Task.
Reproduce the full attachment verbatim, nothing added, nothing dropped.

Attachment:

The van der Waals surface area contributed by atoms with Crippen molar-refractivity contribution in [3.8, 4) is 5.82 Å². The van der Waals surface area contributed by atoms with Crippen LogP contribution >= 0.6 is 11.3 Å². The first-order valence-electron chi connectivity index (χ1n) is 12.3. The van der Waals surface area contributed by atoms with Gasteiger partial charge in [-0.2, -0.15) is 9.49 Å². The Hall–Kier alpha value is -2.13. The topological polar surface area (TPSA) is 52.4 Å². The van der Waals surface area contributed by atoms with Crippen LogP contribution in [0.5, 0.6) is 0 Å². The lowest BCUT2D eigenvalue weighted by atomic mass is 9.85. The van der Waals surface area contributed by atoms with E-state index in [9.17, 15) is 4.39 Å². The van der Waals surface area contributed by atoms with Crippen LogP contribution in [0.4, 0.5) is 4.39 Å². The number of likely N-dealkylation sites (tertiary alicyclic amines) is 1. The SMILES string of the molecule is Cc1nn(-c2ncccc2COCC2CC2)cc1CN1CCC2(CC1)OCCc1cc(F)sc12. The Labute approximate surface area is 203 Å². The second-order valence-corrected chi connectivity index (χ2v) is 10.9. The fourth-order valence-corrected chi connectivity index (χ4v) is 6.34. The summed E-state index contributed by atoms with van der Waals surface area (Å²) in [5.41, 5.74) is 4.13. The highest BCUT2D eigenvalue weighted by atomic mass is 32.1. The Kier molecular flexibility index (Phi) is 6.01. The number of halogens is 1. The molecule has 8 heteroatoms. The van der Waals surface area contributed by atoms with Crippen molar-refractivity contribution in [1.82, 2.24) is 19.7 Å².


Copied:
The van der Waals surface area contributed by atoms with Crippen molar-refractivity contribution in [3.8, 4) is 5.82 Å². The van der Waals surface area contributed by atoms with Crippen LogP contribution >= 0.6 is 11.3 Å². The first-order valence-electron chi connectivity index (χ1n) is 12.3. The van der Waals surface area contributed by atoms with Gasteiger partial charge in [-0.2, -0.15) is 9.49 Å². The Hall–Kier alpha value is -2.13. The topological polar surface area (TPSA) is 52.4 Å². The van der Waals surface area contributed by atoms with Crippen LogP contribution in [0.5, 0.6) is 0 Å². The lowest BCUT2D eigenvalue weighted by atomic mass is 9.85. The van der Waals surface area contributed by atoms with E-state index in [9.17, 15) is 4.39 Å². The van der Waals surface area contributed by atoms with Crippen LogP contribution in [0.4, 0.5) is 4.39 Å². The number of likely N-dealkylation sites (tertiary alicyclic amines) is 1. The SMILES string of the molecule is Cc1nn(-c2ncccc2COCC2CC2)cc1CN1CCC2(CC1)OCCc1cc(F)sc12. The Labute approximate surface area is 203 Å². The second-order valence-corrected chi connectivity index (χ2v) is 10.9. The fourth-order valence-corrected chi connectivity index (χ4v) is 6.34. The summed E-state index contributed by atoms with van der Waals surface area (Å²) in [5.41, 5.74) is 4.13. The highest BCUT2D eigenvalue weighted by atomic mass is 32.1. The Kier molecular flexibility index (Phi) is 6.01. The number of halogens is 1. The molecule has 8 heteroatoms. The van der Waals surface area contributed by atoms with Crippen molar-refractivity contribution in [1.82, 2.24) is 19.7 Å².